As Senate president, Kunasek pushed Shultz's legislation. The cover story was that the $7 million would be used to pay for a discount to be extended by Arizona utilities to elderly customers.

In reality, Kunasek's bill simply underwrote utility expenses.
"It does not appear from the present record that the elderly poor will be the primary beneficiaries," wrote George Breznay, director of the U.S. Department of Energy's Office of Appeals and Hearings, when he notified the Arizona Department of Commerce that he would not kick loose the money for the program. "The program's primary effect is likely to reduce bad debts for each participating utility. In many instances, the reduction of a utility's bad debts increases its profit margin and dividends and provides a direct benefit to shareholders."

Now, obviously, George Breznay is one of those Washington Beltway prigs like Michael Kinsley who says all the right things but who has no appreciation for the sheer balls-out, dancing-on-your-toenails artistry of a Marty Shultz.

But I've come to expect that kind of creative pas de deux from the utility boys and their political partners. What's mine is theirs. And lately, the phone, gas, water and electric boys have been absolutely inspired.

Here are just a few examples to help you stay focused:
In 1991, APS sought a 21 percent rate increase.
From 1989 to 1994, Tucson Electric sought rate increases totaling 51 percent.

Currently, U S West has a 41 percent rate increase on your phone bill pending before the commission.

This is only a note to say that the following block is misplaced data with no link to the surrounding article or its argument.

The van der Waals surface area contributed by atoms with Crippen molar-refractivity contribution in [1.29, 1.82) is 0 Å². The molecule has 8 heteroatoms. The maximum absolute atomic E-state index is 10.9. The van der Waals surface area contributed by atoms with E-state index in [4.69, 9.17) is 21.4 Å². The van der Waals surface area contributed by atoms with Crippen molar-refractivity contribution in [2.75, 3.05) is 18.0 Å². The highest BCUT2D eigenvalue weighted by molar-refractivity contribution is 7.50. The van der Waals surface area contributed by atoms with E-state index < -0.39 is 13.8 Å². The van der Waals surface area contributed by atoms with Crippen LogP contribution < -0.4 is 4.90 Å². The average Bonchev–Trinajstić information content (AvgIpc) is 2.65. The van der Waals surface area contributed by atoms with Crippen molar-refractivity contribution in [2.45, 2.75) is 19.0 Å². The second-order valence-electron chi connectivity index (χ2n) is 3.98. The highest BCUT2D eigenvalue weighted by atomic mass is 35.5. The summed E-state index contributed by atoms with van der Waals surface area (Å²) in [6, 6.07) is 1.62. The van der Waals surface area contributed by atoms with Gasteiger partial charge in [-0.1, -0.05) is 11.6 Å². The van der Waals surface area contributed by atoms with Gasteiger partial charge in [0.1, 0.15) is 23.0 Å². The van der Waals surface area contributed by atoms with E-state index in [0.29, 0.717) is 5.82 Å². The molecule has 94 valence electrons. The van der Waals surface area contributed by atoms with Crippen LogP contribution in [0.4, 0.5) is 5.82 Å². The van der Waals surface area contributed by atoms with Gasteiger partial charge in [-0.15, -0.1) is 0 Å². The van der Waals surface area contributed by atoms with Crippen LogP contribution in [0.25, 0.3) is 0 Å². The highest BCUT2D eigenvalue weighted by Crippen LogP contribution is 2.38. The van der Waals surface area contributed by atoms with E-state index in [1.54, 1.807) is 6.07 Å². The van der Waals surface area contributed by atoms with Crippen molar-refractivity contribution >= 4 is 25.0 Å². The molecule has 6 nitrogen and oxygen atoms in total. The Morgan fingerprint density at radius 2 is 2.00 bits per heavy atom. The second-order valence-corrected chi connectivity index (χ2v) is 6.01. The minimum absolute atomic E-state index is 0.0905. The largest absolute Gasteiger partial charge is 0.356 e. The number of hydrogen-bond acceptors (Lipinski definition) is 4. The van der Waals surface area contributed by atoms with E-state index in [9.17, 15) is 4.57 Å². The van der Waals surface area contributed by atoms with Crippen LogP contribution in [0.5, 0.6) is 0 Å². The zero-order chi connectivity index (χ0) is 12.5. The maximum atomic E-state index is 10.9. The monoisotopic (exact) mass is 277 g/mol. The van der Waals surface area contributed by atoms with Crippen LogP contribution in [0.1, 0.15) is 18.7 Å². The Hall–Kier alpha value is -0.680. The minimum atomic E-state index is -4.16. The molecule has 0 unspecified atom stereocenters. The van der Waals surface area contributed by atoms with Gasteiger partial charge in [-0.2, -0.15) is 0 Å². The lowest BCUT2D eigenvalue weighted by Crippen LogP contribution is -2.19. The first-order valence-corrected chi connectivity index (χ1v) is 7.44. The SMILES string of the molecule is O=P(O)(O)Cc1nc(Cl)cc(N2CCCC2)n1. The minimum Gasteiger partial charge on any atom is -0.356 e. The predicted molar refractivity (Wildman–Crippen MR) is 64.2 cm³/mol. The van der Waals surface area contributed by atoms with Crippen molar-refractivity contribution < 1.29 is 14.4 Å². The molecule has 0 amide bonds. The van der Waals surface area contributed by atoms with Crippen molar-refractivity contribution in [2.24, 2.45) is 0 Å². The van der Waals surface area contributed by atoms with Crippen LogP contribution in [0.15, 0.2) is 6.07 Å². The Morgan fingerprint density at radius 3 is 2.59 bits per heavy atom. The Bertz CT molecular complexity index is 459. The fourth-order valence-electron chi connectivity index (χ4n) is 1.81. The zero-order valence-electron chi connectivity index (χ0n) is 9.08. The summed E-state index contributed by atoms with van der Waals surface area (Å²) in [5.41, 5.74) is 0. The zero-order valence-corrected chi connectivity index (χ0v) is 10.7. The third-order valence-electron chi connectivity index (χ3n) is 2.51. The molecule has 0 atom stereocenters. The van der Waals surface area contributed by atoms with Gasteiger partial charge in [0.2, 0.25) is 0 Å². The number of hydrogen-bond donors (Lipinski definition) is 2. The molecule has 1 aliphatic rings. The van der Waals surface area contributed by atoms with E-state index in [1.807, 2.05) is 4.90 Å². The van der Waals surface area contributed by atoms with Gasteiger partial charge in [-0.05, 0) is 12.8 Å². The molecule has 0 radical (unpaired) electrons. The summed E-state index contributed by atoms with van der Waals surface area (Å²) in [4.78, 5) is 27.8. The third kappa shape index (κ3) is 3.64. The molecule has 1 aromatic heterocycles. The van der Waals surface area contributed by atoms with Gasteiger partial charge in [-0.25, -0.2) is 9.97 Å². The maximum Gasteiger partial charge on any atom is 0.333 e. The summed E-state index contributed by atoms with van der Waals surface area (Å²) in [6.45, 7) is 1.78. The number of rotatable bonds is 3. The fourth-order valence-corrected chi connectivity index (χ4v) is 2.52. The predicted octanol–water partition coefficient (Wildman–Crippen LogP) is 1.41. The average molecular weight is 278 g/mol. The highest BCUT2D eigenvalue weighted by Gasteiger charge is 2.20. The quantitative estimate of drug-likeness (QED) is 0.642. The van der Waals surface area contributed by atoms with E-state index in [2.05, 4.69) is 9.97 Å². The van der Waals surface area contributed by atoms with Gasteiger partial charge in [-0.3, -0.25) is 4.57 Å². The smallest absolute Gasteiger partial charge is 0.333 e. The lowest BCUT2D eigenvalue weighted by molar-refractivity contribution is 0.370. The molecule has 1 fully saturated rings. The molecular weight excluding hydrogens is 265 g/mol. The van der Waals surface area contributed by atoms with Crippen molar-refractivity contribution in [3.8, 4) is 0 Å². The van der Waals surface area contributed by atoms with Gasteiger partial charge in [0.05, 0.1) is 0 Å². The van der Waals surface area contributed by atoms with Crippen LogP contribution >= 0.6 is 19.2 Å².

Unhappy at the reception they've received from the Corporation Commission, the utility boys have returned to the statehouse and pushed through legislation limiting commissioners to one term. This effectively puts bullets in the careers of the two consumer advocates, Marcia Weeks and Renz Jennings, who were elected in reaction to the utility excesses of the '80s.

Nor is that the end of it. A new law specifies that if a rate increase sought by a utility isn't acted upon within nine months, the increase is automatically granted.

Kunasek has admitted that he agrees with these pieces of special-interest legislation. Of course, these admissions have occurred in campaign appearances in which four gray-haired ladies from the League of Women Voters sit in an empty gymnasium on Candidates' Night in Eloy, Arizona. For the tens of thousands of voters who hear his radio spots, Kunasek sells himself as the Mighty Morphin Power Ranger who will challenge the utilities.

I don't believe it.
Kunasek's opponent, Debbie McCune-Davis, is such a long-standing, staunch consumer partisan that her mere presence is likely to kill any cocktail party. She does not swing from the chandelier, because lighting fixtures do not have seat belts. McCune-Davis helped create the Residential Utility Consumer Office, better known as RUCO, which professionally represents the interests of average Joes before the Corporation Commission. She opposed the legislation that bestows automatic rate increases and, because of her record, has snapped up almost every significant consumer endorsement on the radar screen. She's the real goods.

In the fall of 1993, Governor Fife Symington, who has led the charge to neuter the Corporation Commission, called Kunasek to see if he would be interested in an appointment to the office should the lone Republican, Dale Morgan, retire.

This is Kunasek's memory of what he told the governor: "I said, 'I don't know what the hell they do. I'll have to get back to you.'"

This past August, the 62-year-old Kunasek, a former pharmacist, was in the race, and quite charming in explaining his candidacy.

"I need it for psychological reasons," Kunasek told the Phoenix Gazette. "Everybody should work. Too many years in the drugstore, I saw people come into retirement with enthusiasm. They went out in a box." Kunasek's candor is as revealing as it is disarming. I don't want to see Carl go out in a pine box. But just because he's got too much time on his hands doesn't mean I want to see him swap a seat on a park bench for a seat on the Corporation Commission.

Let him take up exotic dancers.